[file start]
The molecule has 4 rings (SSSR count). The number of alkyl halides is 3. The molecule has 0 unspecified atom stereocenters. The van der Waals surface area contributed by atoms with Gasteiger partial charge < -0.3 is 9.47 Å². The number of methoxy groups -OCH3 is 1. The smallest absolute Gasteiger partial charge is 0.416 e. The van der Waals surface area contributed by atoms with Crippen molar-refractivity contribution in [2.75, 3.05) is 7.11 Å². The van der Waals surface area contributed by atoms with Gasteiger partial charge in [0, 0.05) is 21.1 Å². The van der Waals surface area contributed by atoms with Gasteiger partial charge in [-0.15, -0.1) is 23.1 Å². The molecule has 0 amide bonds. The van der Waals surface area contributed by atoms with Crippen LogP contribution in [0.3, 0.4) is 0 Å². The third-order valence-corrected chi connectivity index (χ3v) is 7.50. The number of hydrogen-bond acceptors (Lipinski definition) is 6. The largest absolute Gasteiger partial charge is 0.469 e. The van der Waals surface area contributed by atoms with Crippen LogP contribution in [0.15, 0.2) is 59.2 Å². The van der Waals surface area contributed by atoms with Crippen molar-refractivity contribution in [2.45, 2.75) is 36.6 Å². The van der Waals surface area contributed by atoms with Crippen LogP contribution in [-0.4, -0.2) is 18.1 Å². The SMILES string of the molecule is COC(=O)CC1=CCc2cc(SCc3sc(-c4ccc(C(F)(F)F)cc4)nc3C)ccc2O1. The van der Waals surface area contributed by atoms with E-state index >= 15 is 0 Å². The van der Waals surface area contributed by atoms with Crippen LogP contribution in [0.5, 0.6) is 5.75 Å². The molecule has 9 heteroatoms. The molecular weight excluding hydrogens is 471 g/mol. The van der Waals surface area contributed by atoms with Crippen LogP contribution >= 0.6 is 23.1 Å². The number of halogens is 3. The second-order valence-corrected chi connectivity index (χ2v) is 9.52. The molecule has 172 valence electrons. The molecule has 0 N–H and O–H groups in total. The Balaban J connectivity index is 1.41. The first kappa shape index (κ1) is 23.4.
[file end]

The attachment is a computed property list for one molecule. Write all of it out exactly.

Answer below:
The molecule has 4 rings (SSSR count). The number of alkyl halides is 3. The molecule has 0 unspecified atom stereocenters. The van der Waals surface area contributed by atoms with Gasteiger partial charge < -0.3 is 9.47 Å². The number of methoxy groups -OCH3 is 1. The smallest absolute Gasteiger partial charge is 0.416 e. The van der Waals surface area contributed by atoms with Crippen molar-refractivity contribution in [2.75, 3.05) is 7.11 Å². The van der Waals surface area contributed by atoms with Gasteiger partial charge in [0, 0.05) is 21.1 Å². The van der Waals surface area contributed by atoms with Gasteiger partial charge in [-0.15, -0.1) is 23.1 Å². The molecule has 0 amide bonds. The van der Waals surface area contributed by atoms with Crippen LogP contribution in [0.3, 0.4) is 0 Å². The third-order valence-corrected chi connectivity index (χ3v) is 7.50. The number of hydrogen-bond acceptors (Lipinski definition) is 6. The largest absolute Gasteiger partial charge is 0.469 e. The van der Waals surface area contributed by atoms with Crippen LogP contribution in [0.15, 0.2) is 59.2 Å². The van der Waals surface area contributed by atoms with Crippen molar-refractivity contribution in [2.45, 2.75) is 36.6 Å². The van der Waals surface area contributed by atoms with Crippen LogP contribution in [-0.4, -0.2) is 18.1 Å². The SMILES string of the molecule is COC(=O)CC1=CCc2cc(SCc3sc(-c4ccc(C(F)(F)F)cc4)nc3C)ccc2O1. The van der Waals surface area contributed by atoms with E-state index >= 15 is 0 Å². The van der Waals surface area contributed by atoms with Crippen LogP contribution in [0.5, 0.6) is 5.75 Å². The molecule has 9 heteroatoms. The molecular weight excluding hydrogens is 471 g/mol. The van der Waals surface area contributed by atoms with Crippen LogP contribution >= 0.6 is 23.1 Å². The number of halogens is 3. The second-order valence-corrected chi connectivity index (χ2v) is 9.52. The molecule has 172 valence electrons. The molecule has 0 N–H and O–H groups in total. The Balaban J connectivity index is 1.41. The first kappa shape index (κ1) is 23.4.